Headlee values conversationality and informality above almost everything else on her show, which is why she asked me, of all people, to try filling her shoes for a day. (I’m known as a pretty laid back guy on-air.) But I don’t think I sounded very much like myself today as I negotiated a hard clock again, at least not the version of myself that I have cultivated since launching The Pub. That’s not a knock on Headlee’s show, nor am I trying to shift blame for my own failings to a set of dictatorial formal constraints. Some of us, like Headlee, are better at negotiating those constraints than other people, but they remain forever constraining.
Radio shows that seem to do best repackaged as podcasts either have spacious formats in which monologues and conversations can breathe, podcast-style (The Moth, Fresh Air), or are meticulously scripted narrative shows (Radiolab, This American Life) that, through sheer force of authorial will, can negotiate the formal constraints of radio more gracefully.
2. Most radio shows need to try to please a lot of people at once.
A niche audience cannot sustain a typical public radio station. Public radio content that does well in the ratings usually exhibits a certain predictability. Lots of different kinds of people can all get behind stuff that sounds generically “NPR-ish,” and they want to know that they can turn on the radio at any time and get something that’s more or less what they expect.
Podcasts, in contrast, can serve a much more rarified audience — people with the same peculiar interest or taste who are spread few and far between, but when united by the magic powers of the Internet form the core of 20,000+ people who collectively make a podcast commercially viable. This distinction results in content that is just plain different, and gloriously so, in my opinion.
3. Podcasts, as accessed by most consumers, are things that listeners “opt in” to.
Instead of just flipping on the radio and either loving or hating what they hear, podcast listeners usually find things they like and commit to them by subscribing. This results in a different relationship between the content creator and the audience.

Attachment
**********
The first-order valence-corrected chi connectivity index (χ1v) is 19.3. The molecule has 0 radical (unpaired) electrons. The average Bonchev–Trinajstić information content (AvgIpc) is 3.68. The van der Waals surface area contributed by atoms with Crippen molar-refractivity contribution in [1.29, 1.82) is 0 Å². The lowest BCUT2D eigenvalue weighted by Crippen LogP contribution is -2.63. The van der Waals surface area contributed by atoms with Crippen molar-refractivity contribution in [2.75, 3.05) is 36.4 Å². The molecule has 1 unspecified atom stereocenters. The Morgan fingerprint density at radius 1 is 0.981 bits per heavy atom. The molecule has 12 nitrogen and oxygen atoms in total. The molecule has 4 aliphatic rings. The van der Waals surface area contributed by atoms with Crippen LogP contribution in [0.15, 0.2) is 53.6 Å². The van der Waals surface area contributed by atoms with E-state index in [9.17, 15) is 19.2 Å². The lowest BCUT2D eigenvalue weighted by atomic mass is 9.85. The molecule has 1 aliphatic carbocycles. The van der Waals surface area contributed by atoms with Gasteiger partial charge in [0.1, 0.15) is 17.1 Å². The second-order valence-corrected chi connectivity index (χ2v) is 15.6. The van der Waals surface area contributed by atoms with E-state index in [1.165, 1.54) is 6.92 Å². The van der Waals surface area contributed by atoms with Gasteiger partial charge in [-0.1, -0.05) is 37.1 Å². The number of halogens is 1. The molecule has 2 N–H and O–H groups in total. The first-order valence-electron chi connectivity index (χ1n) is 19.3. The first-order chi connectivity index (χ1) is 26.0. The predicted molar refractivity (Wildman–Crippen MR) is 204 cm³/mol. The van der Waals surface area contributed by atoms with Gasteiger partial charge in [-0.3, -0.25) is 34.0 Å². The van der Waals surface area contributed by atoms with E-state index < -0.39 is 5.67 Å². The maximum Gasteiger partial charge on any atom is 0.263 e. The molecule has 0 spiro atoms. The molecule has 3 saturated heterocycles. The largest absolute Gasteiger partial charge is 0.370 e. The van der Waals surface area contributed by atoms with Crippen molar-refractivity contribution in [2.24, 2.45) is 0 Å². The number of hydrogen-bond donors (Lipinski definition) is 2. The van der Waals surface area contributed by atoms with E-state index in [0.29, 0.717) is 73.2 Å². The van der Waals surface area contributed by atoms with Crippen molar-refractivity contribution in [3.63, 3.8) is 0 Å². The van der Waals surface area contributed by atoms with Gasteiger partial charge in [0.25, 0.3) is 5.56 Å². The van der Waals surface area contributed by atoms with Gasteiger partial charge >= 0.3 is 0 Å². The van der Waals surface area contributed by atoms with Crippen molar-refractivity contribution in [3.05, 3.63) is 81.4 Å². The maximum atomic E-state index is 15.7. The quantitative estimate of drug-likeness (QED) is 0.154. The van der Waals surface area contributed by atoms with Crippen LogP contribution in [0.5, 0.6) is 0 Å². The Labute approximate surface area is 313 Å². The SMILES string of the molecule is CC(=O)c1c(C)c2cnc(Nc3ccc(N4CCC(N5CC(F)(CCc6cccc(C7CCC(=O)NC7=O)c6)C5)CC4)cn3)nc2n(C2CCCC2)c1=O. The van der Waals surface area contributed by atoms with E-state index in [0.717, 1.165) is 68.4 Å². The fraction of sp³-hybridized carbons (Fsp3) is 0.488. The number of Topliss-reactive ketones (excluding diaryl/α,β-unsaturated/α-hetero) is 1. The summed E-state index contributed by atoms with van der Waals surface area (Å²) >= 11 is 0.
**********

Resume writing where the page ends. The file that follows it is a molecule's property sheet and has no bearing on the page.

Whereas the intro to an All Things Considered story needs to earn your buy-in in the first sentence or two lest you literally or mentally tune out, a podcaster whom you already know and trust can take a winding road to the point, as sex advice columnist Dan Savage usually does with the opening riff of his Savage Lovecast. Comparatively few radio broadcasters have achieved the level of trust that allows someone like Garrison Keillor to get away with telling a veritable shaggy dog story every week with his “News from Lake Wobegon” monologues.
This leads me to a concluding point, which is that podcasting is also formally distinct from other types of audio on the Internet, namely streaming. As I referenced with the link in my previous paragraph, early data yielded by the NPR One app (“the Pandora of public radio,” as NPR One editorial chief Sara Sarasohn describes it), shows that listeners who are streaming a semi-spontaneous assortment of public radio segments have little patience for content that meanders to the focus statement, and they tend to avail themselves of the “skip” button that NPR One offers them for the first time.
Listeners probably behave differently in a Pandora-like environment than they do when they pull up their favorite, weekly hour(ish)-long podcast. Of course, people can stream podcasts through apps like Stitcher that serve up a semi-randomized playlist of shows based on listener tastes. The lines between these mediums are both gray and fluid. But the lines do exist, and we need to reckon with them.
Adam Ragusea hosts Current’s weekly podcast The Pub and is a journalist in residence and visiting assistant professor at Mercer University’s Center for Collaborative Journalism.